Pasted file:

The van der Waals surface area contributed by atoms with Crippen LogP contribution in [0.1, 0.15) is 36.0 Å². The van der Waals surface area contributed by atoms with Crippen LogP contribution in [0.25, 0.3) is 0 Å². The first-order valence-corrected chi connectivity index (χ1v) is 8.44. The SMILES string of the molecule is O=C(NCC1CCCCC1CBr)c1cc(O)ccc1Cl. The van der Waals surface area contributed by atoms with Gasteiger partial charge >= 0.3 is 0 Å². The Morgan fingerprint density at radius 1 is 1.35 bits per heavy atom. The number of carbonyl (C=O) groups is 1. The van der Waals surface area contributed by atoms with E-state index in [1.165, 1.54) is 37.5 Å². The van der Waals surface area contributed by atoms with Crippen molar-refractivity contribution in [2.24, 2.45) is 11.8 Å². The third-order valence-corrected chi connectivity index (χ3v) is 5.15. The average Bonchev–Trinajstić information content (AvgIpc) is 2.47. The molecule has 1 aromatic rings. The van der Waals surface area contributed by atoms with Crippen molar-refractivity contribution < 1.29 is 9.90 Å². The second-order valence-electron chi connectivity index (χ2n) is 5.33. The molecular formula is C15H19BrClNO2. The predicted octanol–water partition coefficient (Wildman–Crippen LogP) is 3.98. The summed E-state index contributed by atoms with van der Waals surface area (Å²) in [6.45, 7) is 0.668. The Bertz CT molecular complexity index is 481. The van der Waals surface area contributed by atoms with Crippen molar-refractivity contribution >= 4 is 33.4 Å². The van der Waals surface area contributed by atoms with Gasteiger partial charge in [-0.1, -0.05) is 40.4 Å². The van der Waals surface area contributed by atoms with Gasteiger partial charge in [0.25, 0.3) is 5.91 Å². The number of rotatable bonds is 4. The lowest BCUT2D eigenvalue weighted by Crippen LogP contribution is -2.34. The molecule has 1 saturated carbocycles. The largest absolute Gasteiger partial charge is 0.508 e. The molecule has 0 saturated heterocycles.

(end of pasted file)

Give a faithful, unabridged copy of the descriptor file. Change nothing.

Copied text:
The van der Waals surface area contributed by atoms with Crippen LogP contribution in [0.1, 0.15) is 36.0 Å². The van der Waals surface area contributed by atoms with Crippen LogP contribution in [0.25, 0.3) is 0 Å². The first-order valence-corrected chi connectivity index (χ1v) is 8.44. The SMILES string of the molecule is O=C(NCC1CCCCC1CBr)c1cc(O)ccc1Cl. The van der Waals surface area contributed by atoms with Gasteiger partial charge >= 0.3 is 0 Å². The Morgan fingerprint density at radius 1 is 1.35 bits per heavy atom. The number of carbonyl (C=O) groups is 1. The van der Waals surface area contributed by atoms with E-state index in [1.165, 1.54) is 37.5 Å². The van der Waals surface area contributed by atoms with Crippen molar-refractivity contribution in [2.24, 2.45) is 11.8 Å². The third-order valence-corrected chi connectivity index (χ3v) is 5.15. The average Bonchev–Trinajstić information content (AvgIpc) is 2.47. The molecule has 1 aromatic rings. The van der Waals surface area contributed by atoms with Crippen molar-refractivity contribution < 1.29 is 9.90 Å². The second-order valence-electron chi connectivity index (χ2n) is 5.33. The molecular formula is C15H19BrClNO2. The predicted octanol–water partition coefficient (Wildman–Crippen LogP) is 3.98. The summed E-state index contributed by atoms with van der Waals surface area (Å²) in [6.45, 7) is 0.668. The Bertz CT molecular complexity index is 481. The van der Waals surface area contributed by atoms with Crippen molar-refractivity contribution >= 4 is 33.4 Å². The van der Waals surface area contributed by atoms with Gasteiger partial charge in [-0.1, -0.05) is 40.4 Å². The van der Waals surface area contributed by atoms with Gasteiger partial charge in [0.25, 0.3) is 5.91 Å². The number of rotatable bonds is 4. The lowest BCUT2D eigenvalue weighted by Crippen LogP contribution is -2.34. The molecule has 1 saturated carbocycles. The largest absolute Gasteiger partial charge is 0.508 e. The molecule has 0 saturated heterocycles.